Fig.13  Optical microscopy images of the as-forged and T4 treated samples subjected to fatigue testing at stress amplitudes of 100 and 70 MPa: (a,b) 0, (c,d) 103, (e,f) 105, and (g,h) 5 × 106 cycles. Images of (a, c, e, and g) were taken on an as-forged sample surface; Images (b, d, f, and h) were taken on a T4 treated sample surface [11]
Fig.14  SEM images of the surface of the surviving fatigue samples after 5 × 106 cycles: (a) As-forged, 100 MPa, showing microcracks initiate along slip bands; (b) T4, 70 MPa, showing microcracks initiated at twin boundaries “SB” and “TB” in Image (b) denote slip band and twin boundary, respectively [11]
Fig.15  High-magnification images of the fatigue fracture surface morphology of Samples S1, S2, N1, and N2. Images (a,b) are secondary electron images of the oxide film located at the fatigue crack initiation regions of Samples S1 and S2, respectively; Images (c,d) are secondary electron images of the crack initiation sites of Samples N1 and N2, respectively. Notably, the inserts in Images (a,b) are EDS results of the corresponding marked areas in the images; the inserts in Images (c,d) are high-magnification images of the corresponding marked areas [11]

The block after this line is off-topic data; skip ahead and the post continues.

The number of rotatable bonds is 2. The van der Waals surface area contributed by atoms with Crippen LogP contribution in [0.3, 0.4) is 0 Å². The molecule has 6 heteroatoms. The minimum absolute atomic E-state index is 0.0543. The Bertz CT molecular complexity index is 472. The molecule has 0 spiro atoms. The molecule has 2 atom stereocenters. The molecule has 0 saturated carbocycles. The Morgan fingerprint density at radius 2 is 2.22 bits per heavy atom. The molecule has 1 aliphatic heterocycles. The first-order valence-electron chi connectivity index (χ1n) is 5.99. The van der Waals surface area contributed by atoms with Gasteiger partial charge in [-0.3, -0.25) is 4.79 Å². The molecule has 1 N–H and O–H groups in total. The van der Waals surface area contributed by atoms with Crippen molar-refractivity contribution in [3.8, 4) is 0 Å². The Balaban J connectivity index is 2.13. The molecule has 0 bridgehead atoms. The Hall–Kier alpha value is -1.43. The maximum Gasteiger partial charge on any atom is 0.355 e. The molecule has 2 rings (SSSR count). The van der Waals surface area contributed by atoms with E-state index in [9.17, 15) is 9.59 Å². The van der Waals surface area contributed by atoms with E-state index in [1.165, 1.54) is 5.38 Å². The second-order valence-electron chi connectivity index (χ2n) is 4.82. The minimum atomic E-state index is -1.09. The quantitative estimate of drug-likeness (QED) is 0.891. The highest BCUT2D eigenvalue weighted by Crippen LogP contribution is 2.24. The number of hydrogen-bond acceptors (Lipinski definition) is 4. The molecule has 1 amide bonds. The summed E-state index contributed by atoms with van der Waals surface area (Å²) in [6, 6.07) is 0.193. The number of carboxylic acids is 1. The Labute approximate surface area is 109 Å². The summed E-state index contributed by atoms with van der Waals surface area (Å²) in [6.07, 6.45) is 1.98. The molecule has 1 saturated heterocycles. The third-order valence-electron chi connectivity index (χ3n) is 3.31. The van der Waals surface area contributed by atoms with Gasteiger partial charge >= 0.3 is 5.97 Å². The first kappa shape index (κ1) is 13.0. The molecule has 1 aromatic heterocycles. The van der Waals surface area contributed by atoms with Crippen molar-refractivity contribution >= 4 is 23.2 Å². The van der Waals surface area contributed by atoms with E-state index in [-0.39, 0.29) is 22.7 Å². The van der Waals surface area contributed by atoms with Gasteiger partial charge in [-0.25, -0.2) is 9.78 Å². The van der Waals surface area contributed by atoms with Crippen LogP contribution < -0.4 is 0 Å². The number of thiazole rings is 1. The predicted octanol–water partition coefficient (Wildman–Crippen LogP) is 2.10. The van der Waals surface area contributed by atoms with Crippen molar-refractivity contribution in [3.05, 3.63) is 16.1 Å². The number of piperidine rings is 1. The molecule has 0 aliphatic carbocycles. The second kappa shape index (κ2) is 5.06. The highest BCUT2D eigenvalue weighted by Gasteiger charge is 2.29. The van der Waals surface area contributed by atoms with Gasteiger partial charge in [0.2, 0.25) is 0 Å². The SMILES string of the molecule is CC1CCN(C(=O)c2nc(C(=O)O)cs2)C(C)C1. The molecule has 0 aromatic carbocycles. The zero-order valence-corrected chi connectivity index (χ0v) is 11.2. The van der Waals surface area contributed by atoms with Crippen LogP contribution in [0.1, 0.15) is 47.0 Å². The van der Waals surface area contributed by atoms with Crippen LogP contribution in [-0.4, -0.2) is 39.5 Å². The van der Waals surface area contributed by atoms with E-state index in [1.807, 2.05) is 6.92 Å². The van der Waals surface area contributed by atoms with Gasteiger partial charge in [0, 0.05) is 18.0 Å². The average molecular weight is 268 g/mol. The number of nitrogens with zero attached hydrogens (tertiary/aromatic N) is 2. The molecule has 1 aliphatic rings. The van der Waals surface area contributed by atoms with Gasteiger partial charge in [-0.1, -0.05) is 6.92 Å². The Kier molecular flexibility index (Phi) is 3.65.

Fig.16  Fatigue lifetime behaviors of the three conditions of WE43 with the data points from step tests. The similarities between the microstructures of the under-aged and T6 conditions result in little difference in the fatigue lifetime behavior, which becomes more evident with the inclusion of step tests. Subsurface initiation was observed in the coarse-grained conditions at high lifetimes [44]
Fig.17  Crack initiation sites in T5 WE43 showing (a) single facets, (b) groupings of multiple facets, and fatigue damage sites at (c) intergranular and (d) transgranular locations [44]
Fig.18  Crack initiation sites in coarse-grained WE43 showing (a,b) large single facets, and (c) nonfatal crack initiation site at a grain boundary [44]
Fig.19  Subsurface crack initiation sites in large-grained WE43 showing (a) ‘‘supergrain” groupings and (b) chevron groupings of facets [44]
Fig.20  Diameters and orientations (angle of plane normal with respect to load) of facets present at (a) the T5 surface initiation sites, (b) the under-aged and T6 surface initiation sites, and (c) under-aged and T6 subsurface initiation sites [44]